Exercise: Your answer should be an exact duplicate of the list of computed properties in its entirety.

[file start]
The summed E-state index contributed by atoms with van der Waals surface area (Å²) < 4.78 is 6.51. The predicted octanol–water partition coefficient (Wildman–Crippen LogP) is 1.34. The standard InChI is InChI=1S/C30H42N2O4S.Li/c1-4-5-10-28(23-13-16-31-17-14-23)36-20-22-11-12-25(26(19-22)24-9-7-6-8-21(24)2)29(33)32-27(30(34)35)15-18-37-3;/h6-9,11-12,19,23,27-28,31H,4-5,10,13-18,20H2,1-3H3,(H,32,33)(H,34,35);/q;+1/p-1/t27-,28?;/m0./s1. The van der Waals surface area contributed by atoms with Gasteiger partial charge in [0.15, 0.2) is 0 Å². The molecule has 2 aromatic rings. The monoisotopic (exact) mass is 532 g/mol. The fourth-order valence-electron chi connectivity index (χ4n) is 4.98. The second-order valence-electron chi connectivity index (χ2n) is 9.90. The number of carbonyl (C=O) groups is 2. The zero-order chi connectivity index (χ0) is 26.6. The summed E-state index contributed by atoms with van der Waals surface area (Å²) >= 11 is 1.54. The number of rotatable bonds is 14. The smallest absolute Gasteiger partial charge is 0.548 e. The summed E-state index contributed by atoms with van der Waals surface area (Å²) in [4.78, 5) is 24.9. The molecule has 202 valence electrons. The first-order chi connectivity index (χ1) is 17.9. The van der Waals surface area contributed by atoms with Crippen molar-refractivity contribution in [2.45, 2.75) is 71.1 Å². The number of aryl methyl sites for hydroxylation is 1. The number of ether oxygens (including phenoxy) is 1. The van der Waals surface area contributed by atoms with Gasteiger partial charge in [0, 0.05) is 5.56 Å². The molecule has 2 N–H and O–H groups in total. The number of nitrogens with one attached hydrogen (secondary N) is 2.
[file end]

The summed E-state index contributed by atoms with van der Waals surface area (Å²) < 4.78 is 6.51. The predicted octanol–water partition coefficient (Wildman–Crippen LogP) is 1.34. The standard InChI is InChI=1S/C30H42N2O4S.Li/c1-4-5-10-28(23-13-16-31-17-14-23)36-20-22-11-12-25(26(19-22)24-9-7-6-8-21(24)2)29(33)32-27(30(34)35)15-18-37-3;/h6-9,11-12,19,23,27-28,31H,4-5,10,13-18,20H2,1-3H3,(H,32,33)(H,34,35);/q;+1/p-1/t27-,28?;/m0./s1. The van der Waals surface area contributed by atoms with Gasteiger partial charge in [0.15, 0.2) is 0 Å². The molecule has 2 aromatic rings. The monoisotopic (exact) mass is 532 g/mol. The fourth-order valence-electron chi connectivity index (χ4n) is 4.98. The second-order valence-electron chi connectivity index (χ2n) is 9.90. The number of carbonyl (C=O) groups is 2. The zero-order chi connectivity index (χ0) is 26.6. The summed E-state index contributed by atoms with van der Waals surface area (Å²) >= 11 is 1.54. The number of rotatable bonds is 14. The smallest absolute Gasteiger partial charge is 0.548 e. The summed E-state index contributed by atoms with van der Waals surface area (Å²) in [4.78, 5) is 24.9. The molecule has 202 valence electrons. The first-order chi connectivity index (χ1) is 17.9. The van der Waals surface area contributed by atoms with Crippen molar-refractivity contribution in [2.45, 2.75) is 71.1 Å². The number of aryl methyl sites for hydroxylation is 1. The number of ether oxygens (including phenoxy) is 1. The van der Waals surface area contributed by atoms with Gasteiger partial charge in [0, 0.05) is 5.56 Å². The molecule has 2 N–H and O–H groups in total. The number of nitrogens with one attached hydrogen (secondary N) is 2.